• Explain the function of different nutrients in soils/growing media, such at nitrogen and phosphorus.
  • Analyse a soil test report in order to evaluate the soil for horticultural or agricultural use.
  • Describe appropriate soil testing methods for different situations.
  • Compare the use of organic and inorganic fertilisers in different situations.
  • Develop a detailed nutritional management plan for a particular crop, following organic principles.
  • Identify suitable earth moving equipment for different tasks, and the conditions of use.
  • Explain various methods for assessing drainage at a site.
  • Evaluate the use of earthworks to refurbish or improve a specific site.
  • Research Environmental Protection Agency (or equivalent) recommendations for cleaning up chemical spills and for disposing of old household chemicals and their containers.
  • Discuss advantages and problems of importing soil from elsewhere for crop production.
  • Explain appropriate methods of stabilising an unstable or erosion-prone slope.
  • Remove a soil profile, describe the different soil layers, and compare the effects of different soil treatments on the soil profile.
  • Report on prevention and control methods for soil degradation, and development of sustainable soil management practices in a case study.

 

Soil Quality Can Change without You even Realizing

To the untrained eye, soils can undergo big changes, without looking much different at all. If you don't understand the soil fully; you can find that crop production quantity or quality, can change over the course of a year or two, before it is even noticed.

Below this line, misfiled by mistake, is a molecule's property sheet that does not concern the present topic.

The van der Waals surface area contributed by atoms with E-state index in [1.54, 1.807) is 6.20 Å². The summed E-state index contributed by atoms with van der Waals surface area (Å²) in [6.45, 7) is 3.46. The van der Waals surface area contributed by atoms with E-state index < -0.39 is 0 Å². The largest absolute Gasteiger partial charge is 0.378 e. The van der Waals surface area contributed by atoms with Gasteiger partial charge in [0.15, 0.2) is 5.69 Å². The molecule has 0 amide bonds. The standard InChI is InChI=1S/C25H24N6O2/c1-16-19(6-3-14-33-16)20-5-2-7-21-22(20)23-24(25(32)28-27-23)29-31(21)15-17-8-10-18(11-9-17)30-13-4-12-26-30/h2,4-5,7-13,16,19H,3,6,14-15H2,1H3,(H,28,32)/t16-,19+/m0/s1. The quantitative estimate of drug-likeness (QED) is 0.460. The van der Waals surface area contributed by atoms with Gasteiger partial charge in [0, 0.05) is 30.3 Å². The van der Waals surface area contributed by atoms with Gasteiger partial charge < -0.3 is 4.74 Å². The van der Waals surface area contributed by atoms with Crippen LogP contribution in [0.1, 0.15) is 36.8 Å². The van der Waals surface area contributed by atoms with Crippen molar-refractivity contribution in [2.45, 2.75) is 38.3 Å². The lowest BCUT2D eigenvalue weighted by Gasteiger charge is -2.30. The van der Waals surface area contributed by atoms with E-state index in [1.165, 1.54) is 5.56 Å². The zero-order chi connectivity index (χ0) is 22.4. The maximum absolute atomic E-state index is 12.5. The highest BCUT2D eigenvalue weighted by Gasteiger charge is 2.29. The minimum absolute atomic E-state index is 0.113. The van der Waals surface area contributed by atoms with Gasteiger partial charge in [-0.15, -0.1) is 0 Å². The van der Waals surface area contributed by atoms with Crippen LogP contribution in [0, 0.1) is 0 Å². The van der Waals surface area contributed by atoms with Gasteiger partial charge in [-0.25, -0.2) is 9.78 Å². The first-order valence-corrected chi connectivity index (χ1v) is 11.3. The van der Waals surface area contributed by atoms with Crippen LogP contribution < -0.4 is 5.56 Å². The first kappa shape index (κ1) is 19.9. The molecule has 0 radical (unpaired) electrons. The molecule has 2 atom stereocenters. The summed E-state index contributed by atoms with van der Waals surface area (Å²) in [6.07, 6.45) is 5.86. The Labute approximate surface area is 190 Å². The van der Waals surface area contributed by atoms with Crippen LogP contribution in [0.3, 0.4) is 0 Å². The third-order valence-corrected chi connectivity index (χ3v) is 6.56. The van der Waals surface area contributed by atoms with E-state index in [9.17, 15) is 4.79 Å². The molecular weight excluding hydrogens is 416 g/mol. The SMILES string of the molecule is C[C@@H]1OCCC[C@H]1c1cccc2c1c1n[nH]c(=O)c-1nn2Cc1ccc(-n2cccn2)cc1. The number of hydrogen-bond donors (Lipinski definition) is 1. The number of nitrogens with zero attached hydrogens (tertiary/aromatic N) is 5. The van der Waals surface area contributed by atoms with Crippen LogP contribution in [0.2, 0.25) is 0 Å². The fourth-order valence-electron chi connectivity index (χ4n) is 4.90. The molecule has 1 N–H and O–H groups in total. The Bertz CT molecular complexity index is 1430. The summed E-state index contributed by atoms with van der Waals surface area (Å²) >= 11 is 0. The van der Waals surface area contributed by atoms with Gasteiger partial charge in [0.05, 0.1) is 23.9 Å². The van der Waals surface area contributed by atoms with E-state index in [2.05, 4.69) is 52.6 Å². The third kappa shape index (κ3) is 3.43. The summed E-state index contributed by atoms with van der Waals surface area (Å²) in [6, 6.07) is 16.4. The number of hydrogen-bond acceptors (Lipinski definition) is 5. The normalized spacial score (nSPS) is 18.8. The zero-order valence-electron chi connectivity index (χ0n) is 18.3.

Consider Chemical Changes

Chemicals can end up in crop areas, often without us realising it. These can get there in several ways including:

  • Spillages e.g. petrol spilled when using machinery or pesticides spilt during mixing. 
  • Leaching e.g. pesticides sprayed elsewhere may be washed off roads, driveways, footpaths, through water, etc. into other areas.
  • Leaks e.g. machinery such as cars and ride on mowers, etc. may leak oil.
  • Discards e.g. used water thrown out onto a crop growing are
  • Overspray e.g. weed killer sprays carrying further than you want.

Overcoming Chemical Damage

The first step to overcoming chemical damage is to prevent it occurring in the first place. Leaky machines can be fixed. Spills can be prevented by taking more care, or by filling machines and preparing chemicals, such as weed killer, in an area where a spill won't be a problem. For example, on a driveway where any spilt petrol would evaporate before being washed into a growing area. Overspray damage can be avoided or minimised by being careful about not spraying on windy days and by making sure you use well maintained and suitable spray equipment. Damage from discarded chemicals can simply be avoided by being careful about what you throw out, and where you throw it.